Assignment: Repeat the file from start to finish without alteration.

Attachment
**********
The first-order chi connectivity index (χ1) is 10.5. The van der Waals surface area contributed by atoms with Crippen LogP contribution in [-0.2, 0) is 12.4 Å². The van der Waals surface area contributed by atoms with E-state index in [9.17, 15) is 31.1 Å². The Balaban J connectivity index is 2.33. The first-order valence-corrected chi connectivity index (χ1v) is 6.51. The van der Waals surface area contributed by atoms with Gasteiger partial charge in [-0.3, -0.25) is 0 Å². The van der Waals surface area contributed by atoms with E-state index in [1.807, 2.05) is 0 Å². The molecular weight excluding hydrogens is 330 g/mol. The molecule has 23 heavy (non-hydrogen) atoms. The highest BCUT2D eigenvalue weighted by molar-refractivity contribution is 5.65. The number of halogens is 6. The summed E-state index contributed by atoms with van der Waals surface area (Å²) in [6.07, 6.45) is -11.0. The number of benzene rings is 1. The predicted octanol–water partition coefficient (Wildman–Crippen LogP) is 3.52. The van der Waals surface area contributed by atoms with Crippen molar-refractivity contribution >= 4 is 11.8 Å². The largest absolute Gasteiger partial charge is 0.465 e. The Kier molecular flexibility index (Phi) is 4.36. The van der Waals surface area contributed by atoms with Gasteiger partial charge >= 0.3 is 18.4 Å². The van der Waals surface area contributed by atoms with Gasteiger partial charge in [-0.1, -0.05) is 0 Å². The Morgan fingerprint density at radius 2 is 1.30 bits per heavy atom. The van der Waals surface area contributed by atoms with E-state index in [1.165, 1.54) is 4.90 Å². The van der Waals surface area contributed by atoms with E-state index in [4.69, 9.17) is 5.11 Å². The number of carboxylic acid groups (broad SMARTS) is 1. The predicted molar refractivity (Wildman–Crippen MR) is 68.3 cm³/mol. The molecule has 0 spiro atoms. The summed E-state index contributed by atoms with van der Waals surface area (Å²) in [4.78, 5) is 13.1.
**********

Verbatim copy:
The first-order chi connectivity index (χ1) is 10.5. The van der Waals surface area contributed by atoms with Crippen LogP contribution in [-0.2, 0) is 12.4 Å². The van der Waals surface area contributed by atoms with E-state index in [9.17, 15) is 31.1 Å². The Balaban J connectivity index is 2.33. The first-order valence-corrected chi connectivity index (χ1v) is 6.51. The van der Waals surface area contributed by atoms with Gasteiger partial charge in [-0.3, -0.25) is 0 Å². The van der Waals surface area contributed by atoms with E-state index in [1.807, 2.05) is 0 Å². The molecular weight excluding hydrogens is 330 g/mol. The molecule has 23 heavy (non-hydrogen) atoms. The highest BCUT2D eigenvalue weighted by molar-refractivity contribution is 5.65. The number of halogens is 6. The summed E-state index contributed by atoms with van der Waals surface area (Å²) in [6.07, 6.45) is -11.0. The number of benzene rings is 1. The predicted octanol–water partition coefficient (Wildman–Crippen LogP) is 3.52. The van der Waals surface area contributed by atoms with Crippen molar-refractivity contribution >= 4 is 11.8 Å². The largest absolute Gasteiger partial charge is 0.465 e. The Kier molecular flexibility index (Phi) is 4.36. The van der Waals surface area contributed by atoms with Gasteiger partial charge >= 0.3 is 18.4 Å². The van der Waals surface area contributed by atoms with Gasteiger partial charge in [-0.1, -0.05) is 0 Å². The Morgan fingerprint density at radius 2 is 1.30 bits per heavy atom. The van der Waals surface area contributed by atoms with E-state index in [1.165, 1.54) is 4.90 Å². The van der Waals surface area contributed by atoms with E-state index in [4.69, 9.17) is 5.11 Å². The number of carboxylic acid groups (broad SMARTS) is 1. The predicted molar refractivity (Wildman–Crippen MR) is 68.3 cm³/mol. The molecule has 0 spiro atoms. The summed E-state index contributed by atoms with van der Waals surface area (Å²) in [4.78, 5) is 13.1.